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Weapons of Mass Destruction (WMD)

Ukraine Rebel Leader Sworn In After Disputed Election

by VOA News November 04, 2014

A pro-Russian rebel leader was sworn in as the head of a self-declared 'people's republic' in eastern Ukraine on Tuesday, following elections rejected by Kyiv as illegitimate.

The swearing-in of Alexander Zakharchenko as prime minister of the so-called Donetsk People's Republic is set to worsen a standoff with Ukraine that has already killed 4,000 people since April.

Ukrainian President Petro Poroshenko meets with his security chiefs Tuesday to consider a response to the Sunday elections, which were held in the Russian-speaking regions of Donetsk and Luhansk.

In a televised appearance Monday, President Poroshenko called the vote a farce that violated a September cease-fire with the rebels.

'The pseudo-elections are a brutal violation of the Minsk Protocol of September 5,' he said. 'The Minsk Protocol provides for the holding of early local elections in the area of Donbass solely under the laws of Ukraine. We provided them with the given opportunity. The farce of November 2 jeopardizes the entire peace process, the beginning of which has been achieved at the coast of outstanding efforts.'

Poroshenko also said he plans to cancel parts of the peace plan that would have offered a degree of autonomy to the areas held by the rebels.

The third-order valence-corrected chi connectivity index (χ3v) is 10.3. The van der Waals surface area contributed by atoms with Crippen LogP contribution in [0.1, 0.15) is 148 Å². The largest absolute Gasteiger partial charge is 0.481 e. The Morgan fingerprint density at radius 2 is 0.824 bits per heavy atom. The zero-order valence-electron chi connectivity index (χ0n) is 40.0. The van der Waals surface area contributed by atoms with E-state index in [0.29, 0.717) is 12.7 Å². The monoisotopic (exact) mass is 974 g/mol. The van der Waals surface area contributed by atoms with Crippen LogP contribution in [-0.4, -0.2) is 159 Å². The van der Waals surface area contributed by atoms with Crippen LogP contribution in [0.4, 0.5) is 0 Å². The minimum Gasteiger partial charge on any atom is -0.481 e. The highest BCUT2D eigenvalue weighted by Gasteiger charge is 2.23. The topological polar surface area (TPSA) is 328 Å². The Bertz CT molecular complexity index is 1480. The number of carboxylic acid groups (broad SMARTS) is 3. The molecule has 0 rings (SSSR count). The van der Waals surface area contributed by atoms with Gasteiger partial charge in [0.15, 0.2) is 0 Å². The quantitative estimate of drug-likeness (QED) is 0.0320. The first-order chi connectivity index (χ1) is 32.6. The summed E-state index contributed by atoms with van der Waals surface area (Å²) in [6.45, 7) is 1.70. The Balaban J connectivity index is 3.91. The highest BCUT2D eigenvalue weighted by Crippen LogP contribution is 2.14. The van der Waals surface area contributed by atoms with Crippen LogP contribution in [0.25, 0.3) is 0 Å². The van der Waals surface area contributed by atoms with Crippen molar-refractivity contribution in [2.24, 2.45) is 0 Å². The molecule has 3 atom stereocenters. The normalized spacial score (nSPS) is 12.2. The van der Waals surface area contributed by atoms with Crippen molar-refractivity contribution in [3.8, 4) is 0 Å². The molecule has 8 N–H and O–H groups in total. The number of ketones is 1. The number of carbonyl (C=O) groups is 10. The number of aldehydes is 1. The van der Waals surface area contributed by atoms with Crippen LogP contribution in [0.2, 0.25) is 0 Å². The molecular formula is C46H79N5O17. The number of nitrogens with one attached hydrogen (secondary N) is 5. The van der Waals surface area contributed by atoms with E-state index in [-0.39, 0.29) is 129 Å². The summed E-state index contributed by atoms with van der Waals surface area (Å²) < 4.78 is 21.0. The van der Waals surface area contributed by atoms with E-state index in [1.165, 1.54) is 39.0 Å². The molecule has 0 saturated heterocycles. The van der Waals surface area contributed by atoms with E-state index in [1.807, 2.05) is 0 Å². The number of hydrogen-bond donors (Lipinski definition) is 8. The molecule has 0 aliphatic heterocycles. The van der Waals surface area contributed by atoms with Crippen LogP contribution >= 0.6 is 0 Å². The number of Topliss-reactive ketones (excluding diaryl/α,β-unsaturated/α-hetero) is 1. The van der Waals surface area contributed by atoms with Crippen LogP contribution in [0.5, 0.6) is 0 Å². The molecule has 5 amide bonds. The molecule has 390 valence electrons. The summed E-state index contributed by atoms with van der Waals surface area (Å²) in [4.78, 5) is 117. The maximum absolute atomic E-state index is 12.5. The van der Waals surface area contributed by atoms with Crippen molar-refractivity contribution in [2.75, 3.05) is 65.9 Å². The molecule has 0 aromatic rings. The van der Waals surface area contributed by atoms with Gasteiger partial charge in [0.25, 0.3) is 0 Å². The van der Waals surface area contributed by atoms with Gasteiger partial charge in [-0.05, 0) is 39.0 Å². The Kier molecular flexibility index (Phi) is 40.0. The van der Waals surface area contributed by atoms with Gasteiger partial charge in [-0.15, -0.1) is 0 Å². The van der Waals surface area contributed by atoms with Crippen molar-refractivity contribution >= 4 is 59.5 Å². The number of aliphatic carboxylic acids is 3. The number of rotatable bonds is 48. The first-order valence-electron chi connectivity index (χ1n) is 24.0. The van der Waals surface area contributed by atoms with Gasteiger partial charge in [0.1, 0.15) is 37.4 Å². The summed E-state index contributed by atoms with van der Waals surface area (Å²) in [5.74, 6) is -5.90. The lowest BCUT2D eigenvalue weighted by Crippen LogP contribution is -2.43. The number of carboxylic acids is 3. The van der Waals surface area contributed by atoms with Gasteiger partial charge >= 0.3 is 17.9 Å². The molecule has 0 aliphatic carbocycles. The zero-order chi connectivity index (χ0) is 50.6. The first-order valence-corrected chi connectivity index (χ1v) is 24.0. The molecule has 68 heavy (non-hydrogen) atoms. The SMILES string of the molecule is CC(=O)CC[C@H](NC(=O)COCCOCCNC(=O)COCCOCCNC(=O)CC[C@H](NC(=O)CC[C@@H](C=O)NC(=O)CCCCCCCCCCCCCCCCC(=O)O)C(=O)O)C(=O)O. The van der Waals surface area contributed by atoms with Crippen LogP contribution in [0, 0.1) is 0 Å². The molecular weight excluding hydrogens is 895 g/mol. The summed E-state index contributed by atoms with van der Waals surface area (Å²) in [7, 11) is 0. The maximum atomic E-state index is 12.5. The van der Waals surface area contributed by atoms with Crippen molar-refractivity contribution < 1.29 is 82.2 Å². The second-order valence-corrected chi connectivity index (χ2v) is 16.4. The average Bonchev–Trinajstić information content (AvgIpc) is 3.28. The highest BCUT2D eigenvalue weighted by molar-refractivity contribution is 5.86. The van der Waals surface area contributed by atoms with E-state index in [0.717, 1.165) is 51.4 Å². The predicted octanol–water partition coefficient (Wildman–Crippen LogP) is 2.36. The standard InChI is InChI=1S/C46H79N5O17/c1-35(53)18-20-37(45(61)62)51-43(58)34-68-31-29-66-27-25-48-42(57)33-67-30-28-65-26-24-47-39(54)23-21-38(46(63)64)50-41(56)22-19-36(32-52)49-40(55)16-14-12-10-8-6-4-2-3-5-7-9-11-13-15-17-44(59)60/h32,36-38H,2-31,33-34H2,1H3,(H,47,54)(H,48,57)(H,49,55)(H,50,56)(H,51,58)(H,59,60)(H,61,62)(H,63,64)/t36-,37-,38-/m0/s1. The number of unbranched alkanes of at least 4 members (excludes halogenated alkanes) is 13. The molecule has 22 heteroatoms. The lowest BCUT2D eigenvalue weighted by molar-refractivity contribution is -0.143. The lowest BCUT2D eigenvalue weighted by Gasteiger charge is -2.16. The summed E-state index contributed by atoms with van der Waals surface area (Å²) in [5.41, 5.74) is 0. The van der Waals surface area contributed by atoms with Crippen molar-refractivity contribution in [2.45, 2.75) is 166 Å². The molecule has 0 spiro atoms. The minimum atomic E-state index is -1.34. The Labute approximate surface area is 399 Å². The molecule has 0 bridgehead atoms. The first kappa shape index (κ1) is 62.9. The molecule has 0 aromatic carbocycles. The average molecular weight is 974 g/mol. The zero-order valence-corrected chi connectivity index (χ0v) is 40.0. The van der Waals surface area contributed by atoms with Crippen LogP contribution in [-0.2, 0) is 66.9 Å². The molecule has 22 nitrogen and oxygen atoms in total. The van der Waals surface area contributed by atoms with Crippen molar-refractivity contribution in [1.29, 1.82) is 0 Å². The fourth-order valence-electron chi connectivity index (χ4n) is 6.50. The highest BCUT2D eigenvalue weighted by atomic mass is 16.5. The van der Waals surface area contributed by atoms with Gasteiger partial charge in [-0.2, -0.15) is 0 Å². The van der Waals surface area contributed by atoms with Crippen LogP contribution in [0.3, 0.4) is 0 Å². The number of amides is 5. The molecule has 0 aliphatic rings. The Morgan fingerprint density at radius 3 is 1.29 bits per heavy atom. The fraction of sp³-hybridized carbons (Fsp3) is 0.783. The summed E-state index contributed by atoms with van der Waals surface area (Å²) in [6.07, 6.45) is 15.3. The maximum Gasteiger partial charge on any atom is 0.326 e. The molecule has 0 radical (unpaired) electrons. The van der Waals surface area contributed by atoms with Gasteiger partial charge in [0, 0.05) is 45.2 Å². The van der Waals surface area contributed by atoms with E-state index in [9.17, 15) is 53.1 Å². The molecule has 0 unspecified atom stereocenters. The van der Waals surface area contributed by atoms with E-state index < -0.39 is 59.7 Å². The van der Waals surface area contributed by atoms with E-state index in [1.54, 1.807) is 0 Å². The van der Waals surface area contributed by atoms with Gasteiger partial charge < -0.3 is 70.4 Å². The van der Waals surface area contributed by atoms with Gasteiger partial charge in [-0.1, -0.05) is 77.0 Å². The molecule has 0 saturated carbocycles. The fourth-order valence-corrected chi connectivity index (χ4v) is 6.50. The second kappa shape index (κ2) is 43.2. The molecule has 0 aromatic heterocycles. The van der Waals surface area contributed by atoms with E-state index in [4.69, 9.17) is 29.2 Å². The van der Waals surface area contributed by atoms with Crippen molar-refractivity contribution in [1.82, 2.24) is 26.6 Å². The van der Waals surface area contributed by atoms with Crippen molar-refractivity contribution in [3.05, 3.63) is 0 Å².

International condemnation

The United Nations, the United States and the European Union have all rejected the vote and say they will not recognize the outcome.

On Tuesday, U.N. Secretary General Ban Ki-moon called the election 'unfortunate and counterproductive,' saying the situation in Ukraine remains a matter of great concern.

Although Russia has not recognized the independence of restive eastern Ukraine, its endorsement of the elections' validity exacerbated even further Moscow's relations with the West.

In Washington, meanwhile, NATO's top general painted a bleak picture of Western ties with Russia.

​​U.S. Air Force General Philip Breedlove, in a briefing with reporters, said Moscow's interference in the Ukraine crisis threatens to create what he called 'a frozen conflict.'

Breedlove said he believes there are as many as 300 Russian troops inside Ukraine training and equipping rebels, and said about seven Russian battalions remain poised on the Russian side of the Ukraine border. He also warned that Moscow is effectively working to shift that border westward into Ukraine territory.

Russia denies role in uprising

Moscow has denied any direct role in the uprising, which began when pro-Russian rebels took up arms against the Kyiv government in April. The Kremlin has described Russian soldiers fighting alongside rebels in Ukraine's east as volunteers.

It was not clear Monday whether Moscow would formally recognize the rebel-held territories. But a Russian deputy foreign minister said the newly elected leadership in Luhansk and Donetsk now has a mandate to negotiate with the Kyiv government.

Sunday's polls in Ukraine's east came a week after voters in the rest of Ukraine voted overwhelmingly for a new parliament dominated by pro-Western lawmakers favoring closer ties with western Europe.



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